“There is an elephant in the room in Munich and his name is Donald,” said Sigmar Gabriel, the former German foreign minister. “He must be laughing so much he can’t sleep.”

The mood this year contrasted starkly with the more upbeat 2023. “It was very self-congratulatory last year, with so much hope pinned on the Ukrainian counteroffensive,” said Heather Conley, head of the German Marshall Fund.

This year, prospects are darkening as Russia reconstitutes its army and has shifted to a war economy. “We’re going to see Ukraine suffer from battlefield losses, we could see significant Russian gains, and the Ukrainians have no ammunition left,” Conley said.

Admiral Rob Bauer, chair of the Nato military committee, acknowledged that the west had been “overly optimistic about the war in 2023”, believing that “if we give the Ukrainians the ammunition and training they need, they’ll win”. 

Now, he added, “we have to be careful not to be overly pessimistic in 2024”. “The sheer fact that Ukraine is still a sovereign state, and that the Ukrainians have taken back 50 per cent of what the Russians took in 2022 is remarkable,” he said.

Speeches and public discussions in Munich were dominated by hand-wringing about how to fill Ukraine’s deficit in arms.

“Russia has learnt a lot of lessons [and] it’s also producing more ammunition and equipment than we collectively can provide,” said Petr Pavel, the Czech president and a former general. “We need to be as innovative and as flexible as Ukrainians on the ground and start looking for equipment everywhere.”

That message was echoed by JD Vance, a Republican US senator and Trump supporter, who said that “the problem is that America doesn’t produce enough weapons, Europe doesn’t make enough weapons, and that’s far more important than US political will or how much money we print and send to Europe”.

Some leaders’ speeches were marked by an undercurrent of rancour — a feeling that their countries were bending over backwards for Ukraine while others in Europe were not pulling their weight.

“The sense of urgency is not there,” said Frederiksen. “Denmark has donated its entire artillery stock, but there’s still ammunition in stock in Europe” that could be sent to Ukraine.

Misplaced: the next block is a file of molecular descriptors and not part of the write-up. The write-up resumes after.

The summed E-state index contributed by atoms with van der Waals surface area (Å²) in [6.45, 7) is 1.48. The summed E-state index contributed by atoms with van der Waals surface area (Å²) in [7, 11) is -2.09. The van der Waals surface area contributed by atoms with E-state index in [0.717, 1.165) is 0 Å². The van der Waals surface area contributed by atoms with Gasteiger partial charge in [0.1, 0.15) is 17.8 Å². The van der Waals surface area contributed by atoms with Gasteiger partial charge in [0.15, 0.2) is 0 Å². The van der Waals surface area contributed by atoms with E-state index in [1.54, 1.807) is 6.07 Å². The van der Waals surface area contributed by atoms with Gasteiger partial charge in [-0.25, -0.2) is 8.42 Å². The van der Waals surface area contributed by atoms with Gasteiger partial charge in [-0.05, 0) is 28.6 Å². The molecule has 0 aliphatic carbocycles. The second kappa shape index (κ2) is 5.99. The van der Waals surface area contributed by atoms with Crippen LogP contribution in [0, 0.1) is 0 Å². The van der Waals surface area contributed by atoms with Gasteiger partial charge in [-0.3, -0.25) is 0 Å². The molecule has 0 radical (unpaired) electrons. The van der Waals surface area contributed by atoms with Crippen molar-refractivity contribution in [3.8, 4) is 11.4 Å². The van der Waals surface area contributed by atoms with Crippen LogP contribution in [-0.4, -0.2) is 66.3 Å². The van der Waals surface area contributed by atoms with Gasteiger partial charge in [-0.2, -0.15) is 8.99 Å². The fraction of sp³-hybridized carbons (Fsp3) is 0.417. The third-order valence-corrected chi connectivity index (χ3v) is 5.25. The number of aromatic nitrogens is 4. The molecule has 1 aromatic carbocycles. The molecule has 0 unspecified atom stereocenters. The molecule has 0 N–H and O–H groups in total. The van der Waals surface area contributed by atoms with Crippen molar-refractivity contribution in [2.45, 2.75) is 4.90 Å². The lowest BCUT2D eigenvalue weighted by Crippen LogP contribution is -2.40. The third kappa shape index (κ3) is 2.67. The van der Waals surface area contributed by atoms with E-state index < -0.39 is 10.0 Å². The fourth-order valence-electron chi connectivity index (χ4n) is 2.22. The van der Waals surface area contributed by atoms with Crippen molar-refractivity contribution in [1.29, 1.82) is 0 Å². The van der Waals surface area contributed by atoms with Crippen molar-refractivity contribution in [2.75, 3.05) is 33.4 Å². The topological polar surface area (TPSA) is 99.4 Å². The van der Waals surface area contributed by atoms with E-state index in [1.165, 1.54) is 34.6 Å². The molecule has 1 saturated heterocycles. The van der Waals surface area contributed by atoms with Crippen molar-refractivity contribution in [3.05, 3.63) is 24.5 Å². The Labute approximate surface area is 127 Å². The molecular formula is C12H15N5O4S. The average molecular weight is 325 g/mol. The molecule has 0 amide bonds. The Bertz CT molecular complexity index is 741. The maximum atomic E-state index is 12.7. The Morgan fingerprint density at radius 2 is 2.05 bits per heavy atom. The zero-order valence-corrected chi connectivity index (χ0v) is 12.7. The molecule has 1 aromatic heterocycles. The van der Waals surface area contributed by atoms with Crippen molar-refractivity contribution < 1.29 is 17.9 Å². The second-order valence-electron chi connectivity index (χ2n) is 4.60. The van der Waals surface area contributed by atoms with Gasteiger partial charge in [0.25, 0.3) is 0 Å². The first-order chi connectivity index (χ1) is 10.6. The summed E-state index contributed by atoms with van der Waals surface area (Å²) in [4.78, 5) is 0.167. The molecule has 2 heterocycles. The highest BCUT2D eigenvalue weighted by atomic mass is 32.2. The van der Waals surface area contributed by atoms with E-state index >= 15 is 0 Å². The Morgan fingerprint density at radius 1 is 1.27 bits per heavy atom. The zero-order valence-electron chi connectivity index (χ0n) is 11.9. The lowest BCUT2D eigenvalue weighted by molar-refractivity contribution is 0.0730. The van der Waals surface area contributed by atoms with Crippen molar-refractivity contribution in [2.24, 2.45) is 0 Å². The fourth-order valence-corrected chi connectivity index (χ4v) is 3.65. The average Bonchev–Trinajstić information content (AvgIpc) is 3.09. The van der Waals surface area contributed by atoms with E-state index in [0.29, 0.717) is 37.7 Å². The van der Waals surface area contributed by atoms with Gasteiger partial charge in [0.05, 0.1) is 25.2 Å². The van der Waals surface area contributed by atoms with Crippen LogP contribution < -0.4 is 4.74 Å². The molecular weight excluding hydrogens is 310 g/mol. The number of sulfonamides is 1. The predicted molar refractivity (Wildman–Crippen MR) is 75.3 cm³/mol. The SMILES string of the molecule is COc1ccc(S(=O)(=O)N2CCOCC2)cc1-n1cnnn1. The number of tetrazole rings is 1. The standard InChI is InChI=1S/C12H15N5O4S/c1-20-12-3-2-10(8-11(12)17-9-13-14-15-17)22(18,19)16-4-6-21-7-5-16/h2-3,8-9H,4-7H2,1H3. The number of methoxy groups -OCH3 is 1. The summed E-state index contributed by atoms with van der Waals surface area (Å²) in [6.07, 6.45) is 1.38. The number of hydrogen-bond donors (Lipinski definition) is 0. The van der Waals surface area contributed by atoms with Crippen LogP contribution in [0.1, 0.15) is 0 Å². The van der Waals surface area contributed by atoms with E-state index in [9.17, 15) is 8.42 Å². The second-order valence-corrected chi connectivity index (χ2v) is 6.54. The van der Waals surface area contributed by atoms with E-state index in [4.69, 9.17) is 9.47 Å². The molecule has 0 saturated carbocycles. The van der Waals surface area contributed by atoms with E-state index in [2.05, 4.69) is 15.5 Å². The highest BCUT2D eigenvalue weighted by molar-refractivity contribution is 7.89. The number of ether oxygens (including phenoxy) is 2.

That was also the message of Grant Shapps, UK defence secretary, who said “we need all countries to step up”, and of Olaf Scholz, the German chancellor. 

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Germany had provided €28bn in aid to Ukraine, with a further €7bn in the pipeline this year. “I wish . . . similar decisions could be taken in other European capitals,” he said.

Scholz added that the US had provided Ukraine with more than $20bn of military aid a year, compared to its GDP of $28tn. “A comparable effort should be the minimum that every European country undertakes,” he said.

Germany is indeed the second-largest supplier of aid to Ukraine after the US. But Scholz, too, has been the target of criticism, for refusing to send Taurus cruise missiles to Ukraine — a weapon system some people say could be a game-changer in the war.

Michael McFaul, director of the Freeman Spogli Institute for International Studies at Stanford University and a former US ambassador to Moscow, said there was a “real sense of frustration” among his Ukrainian friends.

“We keep hearing ‘as long as it takes’,” he said. “But where is the action? Where are the Taurus missiles? Where are Russia’s frozen assets? Why aren’t they being transferred to Ukraine?”

“The free world says the right thing, but we’re not living up to the moment,” he said. “And the moment is dire.”